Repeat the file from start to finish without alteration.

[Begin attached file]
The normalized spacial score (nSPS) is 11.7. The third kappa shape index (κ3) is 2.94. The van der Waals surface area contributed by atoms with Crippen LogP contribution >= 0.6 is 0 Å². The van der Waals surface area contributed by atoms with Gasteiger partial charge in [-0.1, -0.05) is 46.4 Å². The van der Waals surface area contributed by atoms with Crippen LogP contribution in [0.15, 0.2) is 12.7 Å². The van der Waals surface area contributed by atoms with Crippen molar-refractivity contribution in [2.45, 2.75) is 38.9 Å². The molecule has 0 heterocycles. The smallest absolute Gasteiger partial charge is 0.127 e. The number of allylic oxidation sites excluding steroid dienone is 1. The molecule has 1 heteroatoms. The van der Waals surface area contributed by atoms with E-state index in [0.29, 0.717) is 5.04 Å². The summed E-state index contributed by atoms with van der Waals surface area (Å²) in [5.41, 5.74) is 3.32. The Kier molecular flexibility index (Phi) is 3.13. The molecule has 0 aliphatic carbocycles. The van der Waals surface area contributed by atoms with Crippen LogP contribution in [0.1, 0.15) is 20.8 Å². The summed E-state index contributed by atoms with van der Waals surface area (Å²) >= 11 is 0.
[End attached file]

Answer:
The normalized spacial score (nSPS) is 11.7. The third kappa shape index (κ3) is 2.94. The van der Waals surface area contributed by atoms with Crippen LogP contribution >= 0.6 is 0 Å². The van der Waals surface area contributed by atoms with Gasteiger partial charge in [-0.1, -0.05) is 46.4 Å². The van der Waals surface area contributed by atoms with Crippen LogP contribution in [0.15, 0.2) is 12.7 Å². The van der Waals surface area contributed by atoms with Crippen molar-refractivity contribution in [2.45, 2.75) is 38.9 Å². The molecule has 0 heterocycles. The smallest absolute Gasteiger partial charge is 0.127 e. The number of allylic oxidation sites excluding steroid dienone is 1. The molecule has 1 heteroatoms. The van der Waals surface area contributed by atoms with E-state index in [0.29, 0.717) is 5.04 Å². The summed E-state index contributed by atoms with van der Waals surface area (Å²) in [5.41, 5.74) is 3.32. The Kier molecular flexibility index (Phi) is 3.13. The molecule has 0 aliphatic carbocycles. The van der Waals surface area contributed by atoms with Crippen LogP contribution in [0.1, 0.15) is 20.8 Å². The summed E-state index contributed by atoms with van der Waals surface area (Å²) >= 11 is 0.